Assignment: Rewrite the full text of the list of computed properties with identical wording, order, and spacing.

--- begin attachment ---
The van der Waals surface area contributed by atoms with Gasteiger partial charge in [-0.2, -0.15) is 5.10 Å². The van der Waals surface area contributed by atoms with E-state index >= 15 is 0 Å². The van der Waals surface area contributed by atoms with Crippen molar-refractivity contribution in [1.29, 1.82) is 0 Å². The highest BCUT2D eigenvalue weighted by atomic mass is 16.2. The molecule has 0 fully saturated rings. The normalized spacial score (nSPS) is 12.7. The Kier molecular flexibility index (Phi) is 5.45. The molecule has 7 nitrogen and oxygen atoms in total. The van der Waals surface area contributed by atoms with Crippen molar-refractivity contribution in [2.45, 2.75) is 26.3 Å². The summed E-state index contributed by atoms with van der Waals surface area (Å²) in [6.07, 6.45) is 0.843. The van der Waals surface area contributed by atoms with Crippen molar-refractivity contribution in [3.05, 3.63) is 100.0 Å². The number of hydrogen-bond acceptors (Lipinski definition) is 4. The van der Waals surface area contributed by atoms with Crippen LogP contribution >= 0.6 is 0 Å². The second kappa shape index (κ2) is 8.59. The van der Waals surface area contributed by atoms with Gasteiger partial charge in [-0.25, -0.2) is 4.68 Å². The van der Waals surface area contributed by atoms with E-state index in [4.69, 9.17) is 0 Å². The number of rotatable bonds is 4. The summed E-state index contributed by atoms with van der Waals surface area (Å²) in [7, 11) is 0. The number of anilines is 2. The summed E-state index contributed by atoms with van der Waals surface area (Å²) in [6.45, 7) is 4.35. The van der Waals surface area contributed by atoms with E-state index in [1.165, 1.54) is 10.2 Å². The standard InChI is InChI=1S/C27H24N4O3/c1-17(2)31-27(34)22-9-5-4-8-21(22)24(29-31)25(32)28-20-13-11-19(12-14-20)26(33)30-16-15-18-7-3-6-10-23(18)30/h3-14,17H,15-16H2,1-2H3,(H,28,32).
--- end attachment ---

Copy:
The van der Waals surface area contributed by atoms with Gasteiger partial charge in [-0.2, -0.15) is 5.10 Å². The van der Waals surface area contributed by atoms with E-state index >= 15 is 0 Å². The van der Waals surface area contributed by atoms with Crippen molar-refractivity contribution in [1.29, 1.82) is 0 Å². The highest BCUT2D eigenvalue weighted by atomic mass is 16.2. The molecule has 0 fully saturated rings. The normalized spacial score (nSPS) is 12.7. The Kier molecular flexibility index (Phi) is 5.45. The molecule has 7 nitrogen and oxygen atoms in total. The van der Waals surface area contributed by atoms with Crippen molar-refractivity contribution in [2.45, 2.75) is 26.3 Å². The summed E-state index contributed by atoms with van der Waals surface area (Å²) in [6.07, 6.45) is 0.843. The van der Waals surface area contributed by atoms with Crippen molar-refractivity contribution in [3.05, 3.63) is 100.0 Å². The number of hydrogen-bond acceptors (Lipinski definition) is 4. The van der Waals surface area contributed by atoms with Crippen LogP contribution >= 0.6 is 0 Å². The second kappa shape index (κ2) is 8.59. The van der Waals surface area contributed by atoms with Gasteiger partial charge in [-0.25, -0.2) is 4.68 Å². The van der Waals surface area contributed by atoms with E-state index in [4.69, 9.17) is 0 Å². The number of rotatable bonds is 4. The summed E-state index contributed by atoms with van der Waals surface area (Å²) in [7, 11) is 0. The number of anilines is 2. The summed E-state index contributed by atoms with van der Waals surface area (Å²) in [6.45, 7) is 4.35. The van der Waals surface area contributed by atoms with E-state index in [1.165, 1.54) is 10.2 Å². The standard InChI is InChI=1S/C27H24N4O3/c1-17(2)31-27(34)22-9-5-4-8-21(22)24(29-31)25(32)28-20-13-11-19(12-14-20)26(33)30-16-15-18-7-3-6-10-23(18)30/h3-14,17H,15-16H2,1-2H3,(H,28,32).